By Ashley Zimmerman
By Dana Krangel
By John Hood
By Ashley Zimmerman
By David Von Bader
By Sayre Berman
By Steve Brennan
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If there were any justice in the world, the American Heritage Dictionary's definition of giant would have a picture of Solomon Burke next to it. Nothing the 400-pound, 62-year-old father of 21 known as the "King of Rock and Soul" does is small. Burke doesn't have a powerful voice; he has an unstoppable four-octave sonic blast. He doesn't have a reputation as a great singer; he's enshrined in the Rock and Roll Hall of Fame as the greatest vocalist ever. He's not a performer turned preacher; he's a preacher turned singer who is the bishop of a 40,000-strong congregation. When he lost $40,000 in royalties at age 17, he didn't become a bitter ex-child star; he became a licensed mortician (he now owns a chain of funeral homes). Then he restarted his career with an incredible eight-year run with Atlantic Records producer Jerry Wexler that defined the golden age of soul music. He didn't make a neo-soul comeback record last year; he made the sublime Don't Give Up On Me --a gorgeous musical tapestry woven by a legion of his famous fans (Van Morrison, Bob Dylan, Elvis Costello, and Tom Waits among them) that earned a 2003 Grammy Award.
About the only thing that dwarfs his immense talent and accomplishments are the legends that circulate in show business circles. "Most of the stories about me are true," Burke chuckles over the phone from his Southern California mortuary. That may be, but over the course of his two-hour conversation with New Times, it's revealed that even the oft-told stories about Solomon have previously untold wrinkles.
New Times: You started preaching in grade school?
Burke: I started pastoring when I was 12, but I started my ministry in the second grade. I kept all my little friends close. So many of them didn't have a father, so I would tell them we had a heavenly father. Sometimes I would get grief about it. "Let's see your heavenly father get you out of those bad grades! What you gonna do about that?"
New Times: Tell me about the time you cut short your first session for Atlantic Records to go home and shovel snow.
Burke: In Philadelphia, the railroad would pay you $7 an hour if you brought them a crew of three people to shovel snow. Do you know how much money that was 40 years ago? At Atlantic, they asked me: "Don't you want to hear your own song before you go?" I told them: "I'll hear it on the radio! I canhear it on the radio, right?"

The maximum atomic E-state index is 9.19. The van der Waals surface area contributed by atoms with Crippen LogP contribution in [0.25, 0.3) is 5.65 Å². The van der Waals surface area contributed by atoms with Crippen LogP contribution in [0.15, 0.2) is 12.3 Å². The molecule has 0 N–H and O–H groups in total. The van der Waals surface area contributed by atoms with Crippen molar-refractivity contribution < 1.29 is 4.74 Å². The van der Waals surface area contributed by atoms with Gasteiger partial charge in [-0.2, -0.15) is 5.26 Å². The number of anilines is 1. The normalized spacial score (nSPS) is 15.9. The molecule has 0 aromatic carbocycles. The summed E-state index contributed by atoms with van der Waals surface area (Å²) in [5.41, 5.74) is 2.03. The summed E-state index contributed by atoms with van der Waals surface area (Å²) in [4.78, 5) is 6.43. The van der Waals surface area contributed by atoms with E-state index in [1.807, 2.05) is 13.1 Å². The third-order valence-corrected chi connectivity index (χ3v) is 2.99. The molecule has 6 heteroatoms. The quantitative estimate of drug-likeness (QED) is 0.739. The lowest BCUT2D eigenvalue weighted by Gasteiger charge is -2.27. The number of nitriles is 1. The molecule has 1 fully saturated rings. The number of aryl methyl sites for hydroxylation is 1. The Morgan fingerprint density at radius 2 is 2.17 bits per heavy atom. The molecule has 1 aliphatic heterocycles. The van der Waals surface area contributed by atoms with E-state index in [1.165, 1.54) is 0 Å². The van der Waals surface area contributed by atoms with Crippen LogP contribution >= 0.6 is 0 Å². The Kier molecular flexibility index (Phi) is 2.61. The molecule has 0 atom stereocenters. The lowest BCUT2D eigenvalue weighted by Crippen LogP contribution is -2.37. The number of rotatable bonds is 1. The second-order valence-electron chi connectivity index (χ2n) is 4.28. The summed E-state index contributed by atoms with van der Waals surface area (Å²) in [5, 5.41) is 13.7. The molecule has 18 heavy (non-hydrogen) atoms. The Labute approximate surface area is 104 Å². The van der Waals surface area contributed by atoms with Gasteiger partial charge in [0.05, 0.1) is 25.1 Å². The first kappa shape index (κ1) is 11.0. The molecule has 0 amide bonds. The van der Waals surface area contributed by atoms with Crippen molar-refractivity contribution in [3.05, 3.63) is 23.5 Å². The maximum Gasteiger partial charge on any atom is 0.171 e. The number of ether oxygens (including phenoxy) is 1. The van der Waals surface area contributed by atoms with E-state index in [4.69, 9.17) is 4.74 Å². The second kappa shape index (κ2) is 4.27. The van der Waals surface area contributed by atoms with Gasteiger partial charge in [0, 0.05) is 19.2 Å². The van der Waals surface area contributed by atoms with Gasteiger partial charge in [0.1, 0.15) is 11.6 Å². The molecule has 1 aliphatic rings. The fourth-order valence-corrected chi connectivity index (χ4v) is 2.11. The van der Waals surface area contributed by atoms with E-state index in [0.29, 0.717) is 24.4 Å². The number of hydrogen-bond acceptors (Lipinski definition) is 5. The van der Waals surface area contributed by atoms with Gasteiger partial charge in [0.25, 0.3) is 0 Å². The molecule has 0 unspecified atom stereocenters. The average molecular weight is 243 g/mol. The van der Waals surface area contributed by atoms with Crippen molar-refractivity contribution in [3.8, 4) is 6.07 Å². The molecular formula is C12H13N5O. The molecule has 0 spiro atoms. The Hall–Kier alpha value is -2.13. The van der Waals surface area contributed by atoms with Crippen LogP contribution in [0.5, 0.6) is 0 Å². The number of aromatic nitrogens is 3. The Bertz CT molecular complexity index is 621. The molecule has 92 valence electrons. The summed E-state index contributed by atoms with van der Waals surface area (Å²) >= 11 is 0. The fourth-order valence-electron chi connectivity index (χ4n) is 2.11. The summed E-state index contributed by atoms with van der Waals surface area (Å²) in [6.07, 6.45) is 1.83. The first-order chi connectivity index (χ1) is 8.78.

New Times: You didn't really shovel snow, did you?
Burke: I brought my three brothers. I was the crew chief. They made $5 an hour, and I took $6.
New Times: And what about the time in the 1960s that James Brown tried to buy your King of Rock 'n' Soul robe and crown?
Burke: That happened when he booked me on a show in Chicago. You have to understand, when you do a show with James, it's like working for Gen. Brown and the Brown Nation. His soldiers talk like this [goes into manic rapid-fire speech]: "Be downstairs right now! Mr. Brown wants you down those stairs!" So I went downstairs, and the same guy showed up 30 minutes later. Then the guy says, "Mr. Brown wants you down right here -- with robe and crown -- stand on the stage!"
Then Bobby Byrd [Brown's backup singer] comes out and says, "Now, Solomon, whatever happens, and no matter what he says, James is on your side, and he's got your best interest at heart."
"Does Mr. Brown want to pay me?" I asked.
Then James came out. He looked at Byrd. "Did you count it, Mr. Byrd?'
"Yes, Mr. Brown!"
"Double-count it, Mr. Byrd! Double-count it!"
They paid me. And then I hear over the PA: "Ladies and gentlemen, the hardest-working man in show biz!"
James says, "Gimme the robe! Gimme the crown!"
"What, Mr. Brown?"
"Gimme the robe! Gimme the crown!"
I said, "When do you want me to go on?"
"You go on after me!"
He takes the robe and the crown, and he dances around for about ten minutes.
And I'm like, what is this? Mohammad Ali week? He comes off, hands me back the robe and the crown, and yells, "Who's the king?"
Bobby Byrd says, "You the king, James!"
He tells Byrd, "Have one made for me tomorrow just like it!"
I said, "Hold it! Can I talk to Mr. Brown? That won't be necessary. You don't have to go through these changes. You don't even have to call my agent. I'm here. Just pay me, and I will personally hand you the robe and the crown every night."
So for a week in the mid-'60s, I made $7,500 a night for bringing him the robe and the crown!
New Times: Where did the idea to give out roses on-stage come from?
Burke: The rose thing came from my grandmother. She cut a fresh flower every day. She told me that the rose represents the women of life. Every rose represents the birth of a beautiful baby girl. There are not enough flowers being given out. People usually only get them at funerals and weddings. I get so angry when the guys take the flowers. We were just in the Netherlands and a guy in the front row just kept taking the flowers. I stopped the show and told him. "Sir, I'm trying to give the flowers to the ladies. If you're too cheap to go to a florist and get your wife flowers, I don't want you taking mine. Put the flowers back! If you need flowers, go to a flower shop!"